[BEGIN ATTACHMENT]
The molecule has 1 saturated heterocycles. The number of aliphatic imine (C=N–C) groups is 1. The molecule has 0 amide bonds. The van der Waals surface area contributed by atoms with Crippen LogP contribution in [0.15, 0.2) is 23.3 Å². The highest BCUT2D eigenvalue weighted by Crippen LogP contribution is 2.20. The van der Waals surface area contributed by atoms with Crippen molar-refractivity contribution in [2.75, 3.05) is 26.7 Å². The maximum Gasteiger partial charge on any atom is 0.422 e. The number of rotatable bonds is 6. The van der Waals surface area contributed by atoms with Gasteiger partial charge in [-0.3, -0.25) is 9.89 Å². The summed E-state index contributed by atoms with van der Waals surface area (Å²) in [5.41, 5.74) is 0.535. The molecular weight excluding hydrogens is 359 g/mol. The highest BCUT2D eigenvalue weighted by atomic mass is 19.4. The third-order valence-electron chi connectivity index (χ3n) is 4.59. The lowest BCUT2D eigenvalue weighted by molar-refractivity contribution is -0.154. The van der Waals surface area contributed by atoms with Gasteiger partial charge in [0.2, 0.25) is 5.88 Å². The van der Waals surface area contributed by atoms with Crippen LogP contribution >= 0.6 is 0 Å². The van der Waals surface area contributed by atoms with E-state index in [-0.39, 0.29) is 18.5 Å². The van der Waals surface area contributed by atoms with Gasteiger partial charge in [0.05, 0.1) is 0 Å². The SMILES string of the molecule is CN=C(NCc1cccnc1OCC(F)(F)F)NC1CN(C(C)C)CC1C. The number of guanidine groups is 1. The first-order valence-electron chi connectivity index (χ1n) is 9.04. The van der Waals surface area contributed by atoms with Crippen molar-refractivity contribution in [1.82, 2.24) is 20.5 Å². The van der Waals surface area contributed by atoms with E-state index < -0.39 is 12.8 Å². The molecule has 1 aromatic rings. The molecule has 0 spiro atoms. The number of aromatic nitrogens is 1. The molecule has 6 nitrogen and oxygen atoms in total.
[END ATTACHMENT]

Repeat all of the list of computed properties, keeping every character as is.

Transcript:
The molecule has 1 saturated heterocycles. The number of aliphatic imine (C=N–C) groups is 1. The molecule has 0 amide bonds. The van der Waals surface area contributed by atoms with Crippen LogP contribution in [0.15, 0.2) is 23.3 Å². The highest BCUT2D eigenvalue weighted by Crippen LogP contribution is 2.20. The van der Waals surface area contributed by atoms with Crippen molar-refractivity contribution in [2.75, 3.05) is 26.7 Å². The maximum Gasteiger partial charge on any atom is 0.422 e. The number of rotatable bonds is 6. The van der Waals surface area contributed by atoms with Gasteiger partial charge in [-0.3, -0.25) is 9.89 Å². The summed E-state index contributed by atoms with van der Waals surface area (Å²) in [5.41, 5.74) is 0.535. The molecular weight excluding hydrogens is 359 g/mol. The highest BCUT2D eigenvalue weighted by atomic mass is 19.4. The third-order valence-electron chi connectivity index (χ3n) is 4.59. The lowest BCUT2D eigenvalue weighted by molar-refractivity contribution is -0.154. The van der Waals surface area contributed by atoms with Gasteiger partial charge in [0.2, 0.25) is 5.88 Å². The van der Waals surface area contributed by atoms with Crippen LogP contribution >= 0.6 is 0 Å². The van der Waals surface area contributed by atoms with E-state index in [-0.39, 0.29) is 18.5 Å². The van der Waals surface area contributed by atoms with Gasteiger partial charge in [0.05, 0.1) is 0 Å². The SMILES string of the molecule is CN=C(NCc1cccnc1OCC(F)(F)F)NC1CN(C(C)C)CC1C. The number of guanidine groups is 1. The first-order valence-electron chi connectivity index (χ1n) is 9.04. The van der Waals surface area contributed by atoms with Crippen molar-refractivity contribution in [1.82, 2.24) is 20.5 Å². The van der Waals surface area contributed by atoms with E-state index < -0.39 is 12.8 Å². The molecule has 1 aromatic rings. The molecule has 0 spiro atoms. The number of aromatic nitrogens is 1. The molecule has 6 nitrogen and oxygen atoms in total.